A Travellerspoint blog

Escuela Arequipeña

The ABCs: Alpacas, Beans, and Chocolates!

all seasons in one day 70 °F

Arequipa is Peru's second largest city, with a population of just under a million. The city is framed by 3 volcanoes: Misti, Chachani, and PichuPichu.

large_IMG_4585.jpg

The city center is a UNESCO world heritage site, and many of the colonial buildings are constructed from sillar, a white volcanic stone.

large_IMG_5153.jpg
large_IMG_5099.jpg

It seems like every city in Peru has a central square called "Plaza de Armas," and Arequipa's boasts this stunning 17th century basilica.

large_IMG_4588.jpg

While Peru is primarily Catholic, there is fascinating mixture of Christian and Incan religions throughout the country. For example this Catholic altar also features a sun which represents the Incan god, Inti.

large_IMG_4602.jpg

Arequipa's religious and colonial buildings blend European and native characteristics into a unique architecture style called "Escuela Arequipeña."

large_IMG_5148.jpg

A highlight of Arequipa, was our trip to Mundo Alpaca, a live eco-exhibition of alpaca wool processing.

large_IMG_5077.jpg

First we met some lovely alpacas and llamas up close.

large_IMG_5070.jpg

Then, we learned about how they shave the fleece and separate the fibers by color.

large_IMG_5082.jpg

While llamas are multi-hued, alpacas are single colored animals, and there are only 22 shades of natural fleece.

large_IMG_5083.jpg

Next, we walked through the long process of transforming the fleece into yarn in the Museum of Textile Machinery.

large_IMG_5094.jpglarge_IMG_5093.jpg

Colored yarn always starts as white fleece.

large_IMG_5091.jpg

The exhibit also supports a resident expert in traditional weaving each month.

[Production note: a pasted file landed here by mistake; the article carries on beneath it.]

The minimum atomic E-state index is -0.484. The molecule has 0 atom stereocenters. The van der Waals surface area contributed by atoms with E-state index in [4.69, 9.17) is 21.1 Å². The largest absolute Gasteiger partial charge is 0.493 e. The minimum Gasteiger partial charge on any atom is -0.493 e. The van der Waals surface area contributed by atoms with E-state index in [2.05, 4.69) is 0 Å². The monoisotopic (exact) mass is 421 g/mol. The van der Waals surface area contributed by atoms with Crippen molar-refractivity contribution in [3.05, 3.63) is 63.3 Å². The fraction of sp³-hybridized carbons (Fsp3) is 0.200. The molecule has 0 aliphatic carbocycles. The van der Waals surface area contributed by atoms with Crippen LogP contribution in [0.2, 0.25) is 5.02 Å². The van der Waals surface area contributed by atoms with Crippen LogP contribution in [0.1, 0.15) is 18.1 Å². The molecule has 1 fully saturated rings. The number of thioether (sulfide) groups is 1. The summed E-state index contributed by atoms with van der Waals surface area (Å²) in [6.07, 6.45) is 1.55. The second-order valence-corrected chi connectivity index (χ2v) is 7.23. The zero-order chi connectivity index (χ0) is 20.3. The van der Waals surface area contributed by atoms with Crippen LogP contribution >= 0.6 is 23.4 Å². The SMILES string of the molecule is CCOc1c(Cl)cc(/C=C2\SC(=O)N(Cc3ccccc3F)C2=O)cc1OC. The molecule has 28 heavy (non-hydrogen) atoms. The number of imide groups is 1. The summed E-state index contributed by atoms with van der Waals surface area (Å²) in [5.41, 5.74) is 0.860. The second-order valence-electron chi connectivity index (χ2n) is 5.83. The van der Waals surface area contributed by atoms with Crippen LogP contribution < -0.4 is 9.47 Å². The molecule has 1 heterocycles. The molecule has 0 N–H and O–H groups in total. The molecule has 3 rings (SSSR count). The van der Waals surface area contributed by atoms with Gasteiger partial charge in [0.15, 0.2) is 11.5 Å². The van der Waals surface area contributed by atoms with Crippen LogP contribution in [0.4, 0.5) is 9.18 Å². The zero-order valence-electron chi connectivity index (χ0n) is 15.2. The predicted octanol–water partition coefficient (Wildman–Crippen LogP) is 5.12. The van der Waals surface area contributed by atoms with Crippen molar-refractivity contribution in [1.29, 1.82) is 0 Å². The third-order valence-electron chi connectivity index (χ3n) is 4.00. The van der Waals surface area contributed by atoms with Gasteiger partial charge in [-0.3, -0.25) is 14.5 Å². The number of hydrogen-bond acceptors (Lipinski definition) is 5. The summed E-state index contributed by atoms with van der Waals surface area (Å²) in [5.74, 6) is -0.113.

large_IMG_5090.jpg

We were so lucky to watch this artist work with a traditional backstrap loom:

large_IMG_5087.jpg
large_IMG_5085.jpg

Since Arequipa is approximately 8,000 feet above sea level, we also spent a good deal of time hanging out and adjusting to the change in altitude.

large_IMG_5109.jpg

On a low key day, we signed up for a chocolate making lesson at one of our favorite hangouts: Chaqchao!

large_IMG_5113.jpg

We learned the history of chocolate back to the Incas and Aztecs. We also got to check out a fresh cacao pod (left), a 4 day old dry pod (center) and hold a piece of cocao butter (right):

large_IMG_5115.jpg

Each pod contains 20-60 beans.

large_IMG_5120.jpg

Cacao beans can be processed into cocao butter and chocolate. The chocolate is made from finely grinding the toasted beans, while the cacao butter is obtained by pressing the beans.

large_IMG_5117.jpg

Aztecs used to grind cacao beans for 6 hours to make them into a super drink for soldiers and kings. After shelling the toasted cacao beans ourselves, we ground them for about 15 minutes before making our version.

large_IMG_5125.jpg
large_IMG_5129.jpg
large_IMG_5128.jpg

We also learned that cacao was a form of currency in ancient times. In the Incan culture, you could buy a large tomato for 1 cacao bean, a small rabbit for 30 beans, and a wife for a mere 300 beans!

IMG_5121.jpg

Then, they let us go behind the scenes and make chocolate!

large_IMG_5133.jpg

After carefully picking out toppings, we each poured our own dozen.

large_IMG_5135.jpg

Sarah had no trouble licking the spoon(s).

large_IMG_5138.jpg

After saying adios to Tre, we headed for the high Andes. Our update next Sunday will be from Cusco!

IMG_5141.jpg

In the mean time, have a delightful week everyone!

Posted by wintermaasz 19:49 Archived in Peru

Email this entryFacebookStumbleUpon

Table of contents

Be the first to comment on this entry.

Comments on this blog entry are now closed to non-Travellerspoint members. You can still leave a comment if you are a member of Travellerspoint.

Enter your Travellerspoint login details below

( What's this? )

If you aren't a member of Travellerspoint yet, you can join for free.

Join Travellerspoint